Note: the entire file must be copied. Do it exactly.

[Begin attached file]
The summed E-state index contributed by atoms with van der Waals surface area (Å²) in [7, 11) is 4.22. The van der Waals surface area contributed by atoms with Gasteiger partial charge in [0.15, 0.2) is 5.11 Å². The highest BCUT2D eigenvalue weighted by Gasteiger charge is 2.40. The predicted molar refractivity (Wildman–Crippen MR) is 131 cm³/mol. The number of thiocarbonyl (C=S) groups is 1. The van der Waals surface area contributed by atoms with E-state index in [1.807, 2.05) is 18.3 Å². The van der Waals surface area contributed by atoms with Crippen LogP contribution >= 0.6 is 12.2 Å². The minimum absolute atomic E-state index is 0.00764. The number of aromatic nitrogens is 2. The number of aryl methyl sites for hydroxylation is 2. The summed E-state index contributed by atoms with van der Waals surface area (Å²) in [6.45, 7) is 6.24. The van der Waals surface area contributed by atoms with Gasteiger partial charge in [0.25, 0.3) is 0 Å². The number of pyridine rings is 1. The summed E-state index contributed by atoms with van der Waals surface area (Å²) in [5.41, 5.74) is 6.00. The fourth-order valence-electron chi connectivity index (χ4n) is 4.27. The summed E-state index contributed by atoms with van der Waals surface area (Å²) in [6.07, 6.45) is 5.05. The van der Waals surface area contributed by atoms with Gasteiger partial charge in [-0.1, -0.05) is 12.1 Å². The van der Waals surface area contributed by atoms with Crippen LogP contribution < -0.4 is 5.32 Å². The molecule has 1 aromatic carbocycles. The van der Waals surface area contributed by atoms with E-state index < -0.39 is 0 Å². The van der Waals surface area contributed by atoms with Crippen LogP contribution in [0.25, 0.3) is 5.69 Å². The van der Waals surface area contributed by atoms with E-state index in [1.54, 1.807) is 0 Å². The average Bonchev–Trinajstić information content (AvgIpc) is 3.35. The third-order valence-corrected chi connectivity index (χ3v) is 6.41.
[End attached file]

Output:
The summed E-state index contributed by atoms with van der Waals surface area (Å²) in [7, 11) is 4.22. The van der Waals surface area contributed by atoms with Gasteiger partial charge in [0.15, 0.2) is 5.11 Å². The highest BCUT2D eigenvalue weighted by Gasteiger charge is 2.40. The predicted molar refractivity (Wildman–Crippen MR) is 131 cm³/mol. The number of thiocarbonyl (C=S) groups is 1. The van der Waals surface area contributed by atoms with E-state index in [1.807, 2.05) is 18.3 Å². The van der Waals surface area contributed by atoms with Crippen LogP contribution >= 0.6 is 12.2 Å². The minimum absolute atomic E-state index is 0.00764. The number of aromatic nitrogens is 2. The number of aryl methyl sites for hydroxylation is 2. The summed E-state index contributed by atoms with van der Waals surface area (Å²) in [6.45, 7) is 6.24. The van der Waals surface area contributed by atoms with Gasteiger partial charge in [0.25, 0.3) is 0 Å². The number of pyridine rings is 1. The summed E-state index contributed by atoms with van der Waals surface area (Å²) in [5.41, 5.74) is 6.00. The fourth-order valence-electron chi connectivity index (χ4n) is 4.27. The summed E-state index contributed by atoms with van der Waals surface area (Å²) in [6.07, 6.45) is 5.05. The van der Waals surface area contributed by atoms with Gasteiger partial charge in [-0.1, -0.05) is 12.1 Å². The van der Waals surface area contributed by atoms with Crippen LogP contribution < -0.4 is 5.32 Å². The molecule has 1 aromatic carbocycles. The van der Waals surface area contributed by atoms with E-state index < -0.39 is 0 Å². The van der Waals surface area contributed by atoms with Crippen LogP contribution in [0.25, 0.3) is 5.69 Å². The van der Waals surface area contributed by atoms with E-state index in [1.54, 1.807) is 0 Å². The average Bonchev–Trinajstić information content (AvgIpc) is 3.35. The third-order valence-corrected chi connectivity index (χ3v) is 6.41.